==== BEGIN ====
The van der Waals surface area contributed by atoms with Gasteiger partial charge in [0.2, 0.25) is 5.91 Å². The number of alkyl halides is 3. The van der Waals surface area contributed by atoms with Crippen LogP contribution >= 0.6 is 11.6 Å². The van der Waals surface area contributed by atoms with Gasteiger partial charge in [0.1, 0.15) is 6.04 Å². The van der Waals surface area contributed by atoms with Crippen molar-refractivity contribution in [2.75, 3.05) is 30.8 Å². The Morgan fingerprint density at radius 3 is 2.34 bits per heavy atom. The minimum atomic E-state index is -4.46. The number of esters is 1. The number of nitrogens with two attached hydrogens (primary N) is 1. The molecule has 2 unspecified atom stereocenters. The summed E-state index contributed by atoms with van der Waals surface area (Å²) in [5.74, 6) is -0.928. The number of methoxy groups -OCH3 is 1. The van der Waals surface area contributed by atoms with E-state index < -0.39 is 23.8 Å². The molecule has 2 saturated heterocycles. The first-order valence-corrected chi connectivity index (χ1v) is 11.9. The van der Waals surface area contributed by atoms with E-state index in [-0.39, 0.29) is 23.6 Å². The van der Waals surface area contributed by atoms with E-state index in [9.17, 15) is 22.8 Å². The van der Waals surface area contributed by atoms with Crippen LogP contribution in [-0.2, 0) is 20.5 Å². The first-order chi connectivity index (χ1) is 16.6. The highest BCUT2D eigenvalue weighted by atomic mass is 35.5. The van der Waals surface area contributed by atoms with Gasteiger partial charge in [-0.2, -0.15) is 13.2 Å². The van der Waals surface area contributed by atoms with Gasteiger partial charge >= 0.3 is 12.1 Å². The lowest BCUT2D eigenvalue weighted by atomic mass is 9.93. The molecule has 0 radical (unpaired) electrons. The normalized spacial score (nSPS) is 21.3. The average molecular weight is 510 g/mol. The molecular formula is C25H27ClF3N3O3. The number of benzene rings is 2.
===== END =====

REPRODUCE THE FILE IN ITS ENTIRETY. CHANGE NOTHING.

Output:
The van der Waals surface area contributed by atoms with Gasteiger partial charge in [0.2, 0.25) is 5.91 Å². The number of alkyl halides is 3. The van der Waals surface area contributed by atoms with Crippen LogP contribution >= 0.6 is 11.6 Å². The van der Waals surface area contributed by atoms with Gasteiger partial charge in [0.1, 0.15) is 6.04 Å². The van der Waals surface area contributed by atoms with Crippen molar-refractivity contribution in [2.75, 3.05) is 30.8 Å². The Morgan fingerprint density at radius 3 is 2.34 bits per heavy atom. The minimum atomic E-state index is -4.46. The number of esters is 1. The number of nitrogens with two attached hydrogens (primary N) is 1. The molecule has 2 unspecified atom stereocenters. The summed E-state index contributed by atoms with van der Waals surface area (Å²) in [5.74, 6) is -0.928. The number of methoxy groups -OCH3 is 1. The van der Waals surface area contributed by atoms with E-state index < -0.39 is 23.8 Å². The molecule has 2 saturated heterocycles. The first-order valence-corrected chi connectivity index (χ1v) is 11.9. The van der Waals surface area contributed by atoms with E-state index in [-0.39, 0.29) is 23.6 Å². The van der Waals surface area contributed by atoms with E-state index in [9.17, 15) is 22.8 Å². The van der Waals surface area contributed by atoms with Crippen LogP contribution in [-0.2, 0) is 20.5 Å². The first-order chi connectivity index (χ1) is 16.6. The highest BCUT2D eigenvalue weighted by atomic mass is 35.5. The van der Waals surface area contributed by atoms with Gasteiger partial charge in [-0.2, -0.15) is 13.2 Å². The van der Waals surface area contributed by atoms with Gasteiger partial charge >= 0.3 is 12.1 Å². The lowest BCUT2D eigenvalue weighted by atomic mass is 9.93. The molecule has 0 radical (unpaired) electrons. The normalized spacial score (nSPS) is 21.3. The average molecular weight is 510 g/mol. The molecular formula is C25H27ClF3N3O3. The number of benzene rings is 2.